• And introduce university fees, and close the majority of village post offices (and by default general stores, pushing millions into their cars to buy essentials). Anyone who thinks that Mrs Thatchers was the worst PM in modern history needs to look at the facts!

  7. Right to buy wasn’t inherently wrong to allow us to be a property owning democracy. What was wrong was the fact that money was not set aside to build new council stock. That’s where it failed. The council (when allowed) must introduce penalties to discourage second homes/short term let’s (air bnbs) to free up property for locals to rent or buy….may even see some reductions in rents and house prices as a result. One landlord in Whitstable refuses to let her properties out to anyone that isn’t local. That’s the way to go 👍🏻

    • People get too fixated on advertised rents, these are for new tenancies and reflect the costs to landlords of supplying a property to the market, most existing rents whilst they are likely to have increased will not have done so to the same extent.
      It should be remembered that a landlord that complies with all the legislation is supplying some of the safest property in the country , way better than many private homes ( how many of those have annual gas tests and 5 yearly electrical certification etc) , all that compliance comes at considerable cost as does presenting a property in reasonable condition, the costs soon add up and that’s not including mortgage costs. It should also be remembered that Thanet was for many years way cheaper than the likes of canterbury etc, the areas increase in popularity has meant that much of the increases have been a reflection of the areas new found attraction for those looking to move to the coast. The council keeps highlighting the plight of those on their housing lists, but given the choice between a benefit dependent. ( i realise not all on the council lists are, but many are) tenant where LHA has been frozen for 3 years and has no indication it will be changed or a working tenant with good references and a guarantor. ( becoming ever more the norm ) who is the landlord likely to choose?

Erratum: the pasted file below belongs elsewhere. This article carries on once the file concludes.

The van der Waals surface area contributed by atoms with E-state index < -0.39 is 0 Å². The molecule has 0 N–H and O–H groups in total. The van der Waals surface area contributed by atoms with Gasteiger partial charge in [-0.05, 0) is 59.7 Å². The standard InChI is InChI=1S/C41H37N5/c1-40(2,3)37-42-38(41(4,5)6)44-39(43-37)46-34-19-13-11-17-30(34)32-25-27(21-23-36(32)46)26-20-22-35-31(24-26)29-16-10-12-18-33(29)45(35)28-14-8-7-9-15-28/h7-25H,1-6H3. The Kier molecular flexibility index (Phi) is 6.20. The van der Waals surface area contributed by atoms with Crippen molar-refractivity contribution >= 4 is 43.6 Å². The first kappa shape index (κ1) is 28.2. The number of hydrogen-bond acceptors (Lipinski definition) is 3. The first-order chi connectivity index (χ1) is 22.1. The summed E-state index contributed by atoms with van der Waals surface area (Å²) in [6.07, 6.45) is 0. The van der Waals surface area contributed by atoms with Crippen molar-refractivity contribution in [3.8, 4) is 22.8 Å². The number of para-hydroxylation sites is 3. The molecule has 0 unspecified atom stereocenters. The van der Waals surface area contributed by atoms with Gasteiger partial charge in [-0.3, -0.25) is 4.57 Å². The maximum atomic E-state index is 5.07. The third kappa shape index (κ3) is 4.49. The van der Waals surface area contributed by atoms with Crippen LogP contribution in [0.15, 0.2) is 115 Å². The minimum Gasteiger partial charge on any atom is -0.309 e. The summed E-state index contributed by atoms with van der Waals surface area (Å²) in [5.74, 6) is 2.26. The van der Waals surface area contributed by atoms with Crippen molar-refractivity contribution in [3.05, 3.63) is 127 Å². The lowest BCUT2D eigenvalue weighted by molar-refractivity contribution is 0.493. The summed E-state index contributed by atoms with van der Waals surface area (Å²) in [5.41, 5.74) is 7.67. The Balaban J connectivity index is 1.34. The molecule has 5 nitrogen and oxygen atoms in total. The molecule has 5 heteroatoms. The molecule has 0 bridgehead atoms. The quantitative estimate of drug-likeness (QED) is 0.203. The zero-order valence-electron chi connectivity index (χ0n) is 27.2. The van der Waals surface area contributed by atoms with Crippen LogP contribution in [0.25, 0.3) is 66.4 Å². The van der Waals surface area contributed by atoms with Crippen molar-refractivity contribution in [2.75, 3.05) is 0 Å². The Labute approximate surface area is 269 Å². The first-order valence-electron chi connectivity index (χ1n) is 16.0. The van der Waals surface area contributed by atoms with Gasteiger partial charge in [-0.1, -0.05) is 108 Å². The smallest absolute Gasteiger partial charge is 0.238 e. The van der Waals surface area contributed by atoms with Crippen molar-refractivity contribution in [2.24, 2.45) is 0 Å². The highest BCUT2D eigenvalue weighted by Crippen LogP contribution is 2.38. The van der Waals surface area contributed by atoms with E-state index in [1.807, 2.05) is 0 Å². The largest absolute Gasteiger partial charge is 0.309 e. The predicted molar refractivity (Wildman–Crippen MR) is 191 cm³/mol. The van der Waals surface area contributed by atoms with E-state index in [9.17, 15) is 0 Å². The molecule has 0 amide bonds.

• I used to be a landlord .tryed to help keep the rent low even allowed 2 months rent if there was decorating to be done .what happend moved in they got the rent diverted to them from the council .6 months took to get them out scum .so if any dhss move in just think they can stop rent to you have it because this goverment thinks its ok to see if the tenant can be trusted which many can some cant so watch out